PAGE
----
As I begrudgingly stated in my interview with Tamara, I am a fan of reggaeton. Like most, I don’t even acknowledge the lyrics or really think too much beyond the beat of the music. Yet now I find myself wondering, are most girls conscious of the message? I guess to some extent they must be, after all as Tamara shared many sing the lyrics as they grind (rub up) on men.

In my research I found extensive commentary regarding the direction of Salsa and its implications on women in the Puerto Rican community. However, as it is relatively new form of music, the writing concerning Reggaeton seems to be incredibly limited.

So I turned to a more contemporary source and found a blog entitled REGGAETONICA, written by Raquel Z. Rivera; author of New York Ricans from the Hip Hop Zone. In a recent post: From White to Mulata: The Darkening Powers of Reggaetón, she shares an email addressing this very issue:

I think reggaeton has been raunchy & explicitly all along, but I think the lyrics have reverted back to the “Reggeaton Sex” days of Underground. I think that “raunchiness” & degradation have become more mainstream & therefore are seen as less scandalous & more acceptable to society, so I think it has questioned our value as a community. The fact that Reggaeton outright refers to sexual references & acts & is accepted as mainstream Puerto Rican culture posing an interesting cultural issue for me. Now you can go to Puerto Rico and see young girls singing “dame con el palo, ” & they’re parents paying no mind to it, which I think is crazy. In the beginning of Reggaeton I found the lyrics to be much more raunchy, violent, & drug-related. Then mainstream Reggaeton came along, switched the “sexo” to “amor” & the “nenas” to “gatas.” I think these subtle changes in language allowed Reggaeton to be more successful in the mainstream, but now a lot of artists are moving back to the original lyrics because they already have a stable fan base. I mean, look at someone like Tony Dize, if you translated some of his songs into English, they could put even 50 Cent to shame with the blatant sexual references & degradation of women.

Perhaps reggaeton is so widely accepted by mainstream and popular culture, because it provides a free ticket to promote these concepts in a non-threatening form. If Puerto Rican women and other Latinas are fine dancing to this music, then what harm is there in gringos doing the same.

This then becomes representative of Puerto Rican culture. When a gringa dances to reggaeton she can purse her lips and grind on men, but without an attached stigma. She is just acting like a Latina girl. The Puerto Rican girls participating in this scene are aiding in the further perpetuation of the stereotype of Latina’s being easy.

However, as Tamara explained a lot of this has to do with a search for independence. Wanting to rebel against the forced restrictions of being una mucha de la casa, girls go to the furthest extreme to break down those barriers. But to what cost?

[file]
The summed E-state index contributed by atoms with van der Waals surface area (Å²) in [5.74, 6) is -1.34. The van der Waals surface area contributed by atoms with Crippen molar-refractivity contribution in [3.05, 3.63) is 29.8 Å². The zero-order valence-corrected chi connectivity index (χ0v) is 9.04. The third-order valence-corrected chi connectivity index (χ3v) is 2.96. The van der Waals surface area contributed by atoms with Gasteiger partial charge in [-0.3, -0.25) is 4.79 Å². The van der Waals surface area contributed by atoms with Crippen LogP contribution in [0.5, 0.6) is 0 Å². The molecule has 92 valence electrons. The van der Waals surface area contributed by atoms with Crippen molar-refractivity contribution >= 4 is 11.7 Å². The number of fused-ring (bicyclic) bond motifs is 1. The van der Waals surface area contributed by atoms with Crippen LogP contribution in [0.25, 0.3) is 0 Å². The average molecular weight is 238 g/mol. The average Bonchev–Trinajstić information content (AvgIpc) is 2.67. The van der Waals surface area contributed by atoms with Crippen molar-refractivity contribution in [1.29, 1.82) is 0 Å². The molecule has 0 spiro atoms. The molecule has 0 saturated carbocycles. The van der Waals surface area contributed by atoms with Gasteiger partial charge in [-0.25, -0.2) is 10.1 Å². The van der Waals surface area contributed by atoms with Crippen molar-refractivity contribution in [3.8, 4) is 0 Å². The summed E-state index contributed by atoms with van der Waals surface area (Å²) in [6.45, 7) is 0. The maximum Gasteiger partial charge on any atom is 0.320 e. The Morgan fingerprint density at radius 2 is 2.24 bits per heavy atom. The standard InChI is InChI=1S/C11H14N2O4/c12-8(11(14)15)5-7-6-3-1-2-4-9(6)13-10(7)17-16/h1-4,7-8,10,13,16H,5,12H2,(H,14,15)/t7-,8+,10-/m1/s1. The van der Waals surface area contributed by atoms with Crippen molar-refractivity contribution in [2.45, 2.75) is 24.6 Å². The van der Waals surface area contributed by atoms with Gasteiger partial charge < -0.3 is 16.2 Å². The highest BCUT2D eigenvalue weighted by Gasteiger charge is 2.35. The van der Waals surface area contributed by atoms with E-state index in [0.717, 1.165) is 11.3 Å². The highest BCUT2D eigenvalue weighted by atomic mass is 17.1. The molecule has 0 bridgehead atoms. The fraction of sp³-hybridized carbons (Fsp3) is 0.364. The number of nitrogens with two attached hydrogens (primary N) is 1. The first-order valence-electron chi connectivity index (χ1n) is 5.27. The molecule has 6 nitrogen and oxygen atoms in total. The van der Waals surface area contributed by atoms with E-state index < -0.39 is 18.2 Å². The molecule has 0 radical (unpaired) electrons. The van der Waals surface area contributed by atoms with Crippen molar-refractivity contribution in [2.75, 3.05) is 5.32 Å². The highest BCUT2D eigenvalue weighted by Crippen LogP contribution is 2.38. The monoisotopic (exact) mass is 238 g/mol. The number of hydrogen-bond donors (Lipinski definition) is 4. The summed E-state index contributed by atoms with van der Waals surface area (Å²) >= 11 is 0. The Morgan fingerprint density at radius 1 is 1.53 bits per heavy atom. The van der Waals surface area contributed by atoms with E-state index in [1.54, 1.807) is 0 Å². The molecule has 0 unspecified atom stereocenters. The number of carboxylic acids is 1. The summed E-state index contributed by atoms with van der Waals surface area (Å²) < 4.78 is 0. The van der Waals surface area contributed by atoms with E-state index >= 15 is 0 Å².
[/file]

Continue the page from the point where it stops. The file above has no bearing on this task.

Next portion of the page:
I myself am unable to provide a concrete solution. Yet I do think that one of the primary steps to forward progress is conversation. Tamara and myself have opted to publish the text on the web so that others may join in the dialog…

another reason I love jewess

May 15, 2007 § 2 Comments

One of my all favorite blogs jewess has announced in their latest post A Biblically Oriented Week

Each Friday a different scholarly woman will offer some insight into the week’s Torah portion [parsha].

This Friday, look for a post on Bamidbar by the J-blogosphere’s own Velveteen Rabbi, Rachel Barenblat!
[If anyone out there wants to participate in this project and write their own parsha post, please send an email to jewess@canonist.com].

I love it.

Nuevos Compañeros

May 4, 2007 § 10 Comments

So here I am introducing the best of the best…

They will make you laugh, think, laugh some more and then go do something

Ricardo from U N L O A D E D

Ricardo is a Puerto Rican Jewish Playright. The first time I cam across his blog U N L O A D E D Ricardo had a post thanking a friend for describing him as a sexy Puerto Rican blooded beast .

link to his screenplays

  • There’s not many of us out there but we are a dedicated, determined few as far as Latino Jews go. You’re addressing some very real issues in acciones plasticas. These projection do exist and it can be a big waste of daily energy to push them back so they can finally get to the real you. If I sat down and thought about it, I could probably conjure up some characters that show the projections on to me as well. At least some that I experienced while growing up. I think we’ve made some big strides in shedding the stereotypes, but the work is never really done. Hence the need for work like yours. I’ve never been good at this type of performance work you’re doing however. I’ve always toyed with the idea of doing something similar to what your doing from a guys perspective, a one man show locally here, but I’m not there yet.